Government to Phase Out COVID-Era Financial Assistance for Grocery Bills

Over half of the states in the United States are beginning to phase out their various financial assistance efforts for residents who struggled to pay for their grocery bills during the Chinese coronavirus pandemic, a move that will affect roughly 30 million Americans.

According to ABC News, the governments of 32 states and other local governments have been taking steps to make sure the population is well-informed of the coming change so that they are not caught unaware. Warnings have been sent to many recipients in the forms of text messages, voicemails, regular mail, and social media posts, among others, informing the populace that the extra food stamps will be coming to an end after February’s payments.

On average, most recipients will see about $90 less per month than they were during and immediately after COVID. However, analyses by the U.S. Department of Agriculture (USDA), which runs the Supplemental Nutrition Assistance Program (SNAP), have shown that many could see the amount drop by even greater levels, based primarily on a household’s income, size, and various expenses.

“One of the scenarios you don’t want to see is the first time they’re aware of it is in the checkout line at the grocery store,” said Ellen Vollinger, a spokeswoman for the nonprofit Food Research & Action Center.

“We want to make sure our clients are prepared for this change, as we realize inflation is affecting all of us,” said Lewis Roubal, a spokesman for the Michigan Department of Health and Human Services. The state of Michigan issued an announcement to 1.3 million residents that they will need to “seek needed resources” ahead of the coming cuts.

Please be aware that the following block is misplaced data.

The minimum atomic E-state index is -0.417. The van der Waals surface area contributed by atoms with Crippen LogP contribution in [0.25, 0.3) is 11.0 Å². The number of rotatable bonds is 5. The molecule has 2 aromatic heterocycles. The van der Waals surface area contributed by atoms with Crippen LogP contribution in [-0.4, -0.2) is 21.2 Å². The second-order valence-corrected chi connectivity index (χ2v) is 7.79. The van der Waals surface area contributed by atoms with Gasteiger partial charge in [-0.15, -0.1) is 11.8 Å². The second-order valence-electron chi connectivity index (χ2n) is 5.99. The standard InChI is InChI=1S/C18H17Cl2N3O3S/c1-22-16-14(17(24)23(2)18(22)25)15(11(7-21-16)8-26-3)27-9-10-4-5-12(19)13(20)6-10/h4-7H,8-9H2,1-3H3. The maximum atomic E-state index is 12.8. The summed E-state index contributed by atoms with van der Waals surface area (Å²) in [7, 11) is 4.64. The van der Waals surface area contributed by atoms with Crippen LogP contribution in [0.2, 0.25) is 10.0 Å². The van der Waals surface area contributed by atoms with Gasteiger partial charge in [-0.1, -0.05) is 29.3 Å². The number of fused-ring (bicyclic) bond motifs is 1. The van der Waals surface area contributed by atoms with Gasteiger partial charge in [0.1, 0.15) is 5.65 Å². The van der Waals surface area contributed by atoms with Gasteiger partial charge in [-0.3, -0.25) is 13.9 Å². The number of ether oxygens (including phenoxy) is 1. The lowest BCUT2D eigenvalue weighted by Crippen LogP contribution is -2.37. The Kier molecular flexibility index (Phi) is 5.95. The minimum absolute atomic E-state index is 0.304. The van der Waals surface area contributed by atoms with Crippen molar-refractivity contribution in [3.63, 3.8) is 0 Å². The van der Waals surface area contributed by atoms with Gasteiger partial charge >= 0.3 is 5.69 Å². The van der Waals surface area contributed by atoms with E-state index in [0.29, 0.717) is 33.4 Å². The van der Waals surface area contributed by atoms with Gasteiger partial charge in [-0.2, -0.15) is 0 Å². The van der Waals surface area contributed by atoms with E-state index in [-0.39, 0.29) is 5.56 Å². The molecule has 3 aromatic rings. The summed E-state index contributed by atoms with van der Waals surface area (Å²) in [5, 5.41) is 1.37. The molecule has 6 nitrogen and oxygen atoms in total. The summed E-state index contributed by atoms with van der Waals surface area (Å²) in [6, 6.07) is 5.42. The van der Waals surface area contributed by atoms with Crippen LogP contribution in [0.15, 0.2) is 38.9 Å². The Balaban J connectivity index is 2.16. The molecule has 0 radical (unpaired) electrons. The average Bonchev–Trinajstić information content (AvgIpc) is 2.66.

The extra grocery assistance was part of the broader COVID aid package that was first passed by Congress and signed into law by President Donald Trump in March of 2020, followed by another package later in the year. Such benefits were meant to last as long as the federal government’s COVID-19 public health emergency declaration was in force. However, since the Biden Administration has announced its intention to end the declaration this May, many of the benefits and other emergency provisions will expire with it.

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About Eric Lendrum

Eric Lendrum graduated from the University of California, Santa Barbara, where he was the Secretary of the College Republicans and the founding chairman of the school’s Young Americans for Freedom chapter. He has interned for Young America’s Foundation, the Heritage Foundation, and the White House, and has worked for numerous campaigns including the 2018 re-election of Congressman Devin Nunes (CA-22). He is currently a co-host of The Right Take podcast.

Photo: NEW YORK, NEW YORK - FEBRUARY 01: A man shops for fruit at a grocery store on February 01, 2023 in New York City. Wages for workers in most major U.S. cities grew at a slower pace in the final three months of 2022, with inflation still outstripping pay for many workers. (Photo by Leonardo Munoz/VIEWpress)